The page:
However, there is one con. Employees who never work inside your office building miss out on the spontaneous interactions that occur on-site. But there’s good news: with remote leadership training, supervisors can learn to actively engage remote employees and infuse the company culture. When supervisors know what to do, they can make remote employees feel appreciated, heard, celebrated, and part of the team, just as they do with on-site staff.

The Hybrid Workplace

The hybrid workplace allows employees to work remotely part of the time and work in the office part of the time. The hybrid workplace has several pros. With hybrid work, employees benefit from the social and work-related interactions that occur within a physical office. Hybrid also allows employees flexibility to work remotely part of the time. This enhances employees’ work-life balance. In national polls, most employees prefer hybrid work arrangements over fully remote or fully on-site. Hybrid also benefits employers because the flexibility contributes to employee job satisfaction. Satisfied employees are more likely to stay with their employer. Furthermore, the on-site interactions of hybrid allow employers to reinforce company culture.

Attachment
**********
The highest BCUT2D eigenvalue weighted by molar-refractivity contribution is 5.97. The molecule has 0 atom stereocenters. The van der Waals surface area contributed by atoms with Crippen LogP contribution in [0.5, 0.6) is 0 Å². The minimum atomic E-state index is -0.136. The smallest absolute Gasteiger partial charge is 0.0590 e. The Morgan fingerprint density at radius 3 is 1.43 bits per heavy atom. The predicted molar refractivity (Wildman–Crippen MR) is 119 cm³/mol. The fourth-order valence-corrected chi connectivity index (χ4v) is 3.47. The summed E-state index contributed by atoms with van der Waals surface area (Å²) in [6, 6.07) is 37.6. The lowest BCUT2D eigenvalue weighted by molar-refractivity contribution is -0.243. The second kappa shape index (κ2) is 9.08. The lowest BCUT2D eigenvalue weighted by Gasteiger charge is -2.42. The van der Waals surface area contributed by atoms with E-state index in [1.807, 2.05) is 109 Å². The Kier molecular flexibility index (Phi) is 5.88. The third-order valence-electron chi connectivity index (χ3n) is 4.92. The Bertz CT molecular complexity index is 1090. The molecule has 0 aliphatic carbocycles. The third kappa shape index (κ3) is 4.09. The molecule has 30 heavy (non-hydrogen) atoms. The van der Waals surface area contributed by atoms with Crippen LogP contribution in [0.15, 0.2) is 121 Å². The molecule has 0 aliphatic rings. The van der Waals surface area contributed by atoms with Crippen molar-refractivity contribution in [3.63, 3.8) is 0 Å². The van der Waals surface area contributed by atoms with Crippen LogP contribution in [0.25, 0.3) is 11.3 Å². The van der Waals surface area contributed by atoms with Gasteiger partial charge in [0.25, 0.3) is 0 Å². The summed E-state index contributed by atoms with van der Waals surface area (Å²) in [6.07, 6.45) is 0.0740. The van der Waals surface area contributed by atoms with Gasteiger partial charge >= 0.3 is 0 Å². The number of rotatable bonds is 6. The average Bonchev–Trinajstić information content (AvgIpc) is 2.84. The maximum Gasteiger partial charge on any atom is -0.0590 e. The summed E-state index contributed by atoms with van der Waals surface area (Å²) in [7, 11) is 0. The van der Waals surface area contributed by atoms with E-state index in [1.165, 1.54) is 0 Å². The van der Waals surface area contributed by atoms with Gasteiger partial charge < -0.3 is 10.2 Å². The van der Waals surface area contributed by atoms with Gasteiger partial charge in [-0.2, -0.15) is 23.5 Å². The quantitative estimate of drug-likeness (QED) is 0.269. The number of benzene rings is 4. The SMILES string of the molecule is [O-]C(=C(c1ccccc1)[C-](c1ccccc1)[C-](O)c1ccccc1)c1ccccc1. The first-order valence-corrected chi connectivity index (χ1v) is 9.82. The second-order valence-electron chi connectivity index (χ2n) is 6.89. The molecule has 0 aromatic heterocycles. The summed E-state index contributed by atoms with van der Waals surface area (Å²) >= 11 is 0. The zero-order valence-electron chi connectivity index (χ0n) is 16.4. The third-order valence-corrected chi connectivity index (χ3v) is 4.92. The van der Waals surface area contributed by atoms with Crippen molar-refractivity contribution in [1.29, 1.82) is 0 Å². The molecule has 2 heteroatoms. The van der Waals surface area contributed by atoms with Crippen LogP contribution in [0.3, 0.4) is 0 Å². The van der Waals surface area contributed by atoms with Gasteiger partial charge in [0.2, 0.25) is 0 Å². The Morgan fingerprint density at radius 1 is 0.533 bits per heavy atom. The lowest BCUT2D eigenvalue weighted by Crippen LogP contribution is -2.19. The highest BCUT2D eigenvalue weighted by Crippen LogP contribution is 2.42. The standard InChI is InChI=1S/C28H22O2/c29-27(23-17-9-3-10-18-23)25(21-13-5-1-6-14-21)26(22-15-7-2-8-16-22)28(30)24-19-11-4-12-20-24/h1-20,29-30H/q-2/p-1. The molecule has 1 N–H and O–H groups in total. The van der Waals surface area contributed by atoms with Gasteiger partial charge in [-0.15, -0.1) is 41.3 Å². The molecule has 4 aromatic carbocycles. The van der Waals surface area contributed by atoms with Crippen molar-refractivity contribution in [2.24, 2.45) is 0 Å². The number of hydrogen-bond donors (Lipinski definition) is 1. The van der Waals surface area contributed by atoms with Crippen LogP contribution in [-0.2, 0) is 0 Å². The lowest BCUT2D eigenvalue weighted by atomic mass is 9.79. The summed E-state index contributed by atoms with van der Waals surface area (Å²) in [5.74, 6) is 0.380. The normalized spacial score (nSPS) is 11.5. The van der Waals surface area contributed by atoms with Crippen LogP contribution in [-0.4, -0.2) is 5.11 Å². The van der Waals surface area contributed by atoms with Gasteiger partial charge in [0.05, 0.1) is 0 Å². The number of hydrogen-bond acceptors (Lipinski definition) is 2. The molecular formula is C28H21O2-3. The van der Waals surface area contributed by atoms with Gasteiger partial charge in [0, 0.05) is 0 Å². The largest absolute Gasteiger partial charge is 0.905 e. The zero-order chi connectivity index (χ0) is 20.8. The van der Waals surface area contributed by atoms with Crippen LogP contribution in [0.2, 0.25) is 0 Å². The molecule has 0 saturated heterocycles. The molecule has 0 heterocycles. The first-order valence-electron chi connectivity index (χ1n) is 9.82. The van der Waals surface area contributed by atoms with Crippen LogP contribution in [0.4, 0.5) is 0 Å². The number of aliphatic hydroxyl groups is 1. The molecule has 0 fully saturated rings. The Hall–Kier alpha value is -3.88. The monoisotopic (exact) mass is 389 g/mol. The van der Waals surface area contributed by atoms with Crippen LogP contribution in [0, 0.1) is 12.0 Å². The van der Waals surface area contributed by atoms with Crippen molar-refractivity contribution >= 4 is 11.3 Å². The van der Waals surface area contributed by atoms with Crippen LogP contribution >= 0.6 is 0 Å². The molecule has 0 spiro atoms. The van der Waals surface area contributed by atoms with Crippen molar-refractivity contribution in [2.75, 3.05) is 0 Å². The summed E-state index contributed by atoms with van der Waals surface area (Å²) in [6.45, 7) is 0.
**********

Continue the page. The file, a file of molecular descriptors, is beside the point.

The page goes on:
The one con of the hybrid workplace is that you’re drawing from a smaller, local pool of talent rather than the larger labor pool that’s available for 100% remote work.


Adapting Remote Work to Fit Different Positions

As an employer, you can adapt remote work in ways that make sense for different positions. For example, in one department, employees can alternate between remote days and on-site days. In a different department, all employees could work remotely unless there is a special event that requires their attendance. And finally, you can have teams that are 100% remote, and they never go into the office.